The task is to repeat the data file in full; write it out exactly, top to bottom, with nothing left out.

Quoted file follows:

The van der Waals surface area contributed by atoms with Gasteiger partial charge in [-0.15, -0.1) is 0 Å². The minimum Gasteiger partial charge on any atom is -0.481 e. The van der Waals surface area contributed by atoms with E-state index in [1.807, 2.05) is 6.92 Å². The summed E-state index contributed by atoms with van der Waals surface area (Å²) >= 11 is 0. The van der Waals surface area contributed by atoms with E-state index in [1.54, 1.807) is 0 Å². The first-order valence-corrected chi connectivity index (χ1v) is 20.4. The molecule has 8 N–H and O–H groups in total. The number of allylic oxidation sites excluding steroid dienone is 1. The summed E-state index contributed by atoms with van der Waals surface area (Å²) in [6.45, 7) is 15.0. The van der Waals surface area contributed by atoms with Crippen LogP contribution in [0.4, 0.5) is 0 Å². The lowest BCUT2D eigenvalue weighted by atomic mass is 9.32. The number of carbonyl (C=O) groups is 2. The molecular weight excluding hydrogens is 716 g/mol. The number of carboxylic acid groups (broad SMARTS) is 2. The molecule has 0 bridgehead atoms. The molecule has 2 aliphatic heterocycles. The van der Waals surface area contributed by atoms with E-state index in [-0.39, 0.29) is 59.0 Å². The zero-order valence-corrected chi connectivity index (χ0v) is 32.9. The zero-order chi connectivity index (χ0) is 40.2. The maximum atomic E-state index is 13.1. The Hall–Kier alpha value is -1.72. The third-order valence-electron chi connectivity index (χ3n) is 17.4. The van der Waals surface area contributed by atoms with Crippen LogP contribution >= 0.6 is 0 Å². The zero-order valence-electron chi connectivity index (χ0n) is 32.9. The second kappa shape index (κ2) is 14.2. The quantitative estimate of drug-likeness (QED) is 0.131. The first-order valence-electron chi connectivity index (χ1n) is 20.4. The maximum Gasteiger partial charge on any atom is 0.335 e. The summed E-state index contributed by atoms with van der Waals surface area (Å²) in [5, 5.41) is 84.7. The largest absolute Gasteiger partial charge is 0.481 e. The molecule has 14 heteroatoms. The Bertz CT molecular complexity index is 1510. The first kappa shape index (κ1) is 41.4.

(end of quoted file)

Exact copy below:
The van der Waals surface area contributed by atoms with Gasteiger partial charge in [-0.15, -0.1) is 0 Å². The minimum Gasteiger partial charge on any atom is -0.481 e. The van der Waals surface area contributed by atoms with E-state index in [1.807, 2.05) is 6.92 Å². The summed E-state index contributed by atoms with van der Waals surface area (Å²) >= 11 is 0. The van der Waals surface area contributed by atoms with E-state index in [1.54, 1.807) is 0 Å². The first-order valence-corrected chi connectivity index (χ1v) is 20.4. The molecule has 8 N–H and O–H groups in total. The number of allylic oxidation sites excluding steroid dienone is 1. The summed E-state index contributed by atoms with van der Waals surface area (Å²) in [6.45, 7) is 15.0. The van der Waals surface area contributed by atoms with Crippen LogP contribution in [0.4, 0.5) is 0 Å². The lowest BCUT2D eigenvalue weighted by atomic mass is 9.32. The number of carbonyl (C=O) groups is 2. The molecular weight excluding hydrogens is 716 g/mol. The number of carboxylic acid groups (broad SMARTS) is 2. The molecule has 0 bridgehead atoms. The molecule has 2 aliphatic heterocycles. The van der Waals surface area contributed by atoms with E-state index in [-0.39, 0.29) is 59.0 Å². The zero-order valence-corrected chi connectivity index (χ0v) is 32.9. The zero-order chi connectivity index (χ0) is 40.2. The maximum atomic E-state index is 13.1. The Hall–Kier alpha value is -1.72. The third-order valence-electron chi connectivity index (χ3n) is 17.4. The van der Waals surface area contributed by atoms with Crippen LogP contribution >= 0.6 is 0 Å². The zero-order valence-electron chi connectivity index (χ0n) is 32.9. The second kappa shape index (κ2) is 14.2. The quantitative estimate of drug-likeness (QED) is 0.131. The first-order valence-electron chi connectivity index (χ1n) is 20.4. The maximum Gasteiger partial charge on any atom is 0.335 e. The summed E-state index contributed by atoms with van der Waals surface area (Å²) in [5, 5.41) is 84.7. The largest absolute Gasteiger partial charge is 0.481 e. The molecule has 14 heteroatoms. The Bertz CT molecular complexity index is 1510. The first kappa shape index (κ1) is 41.4.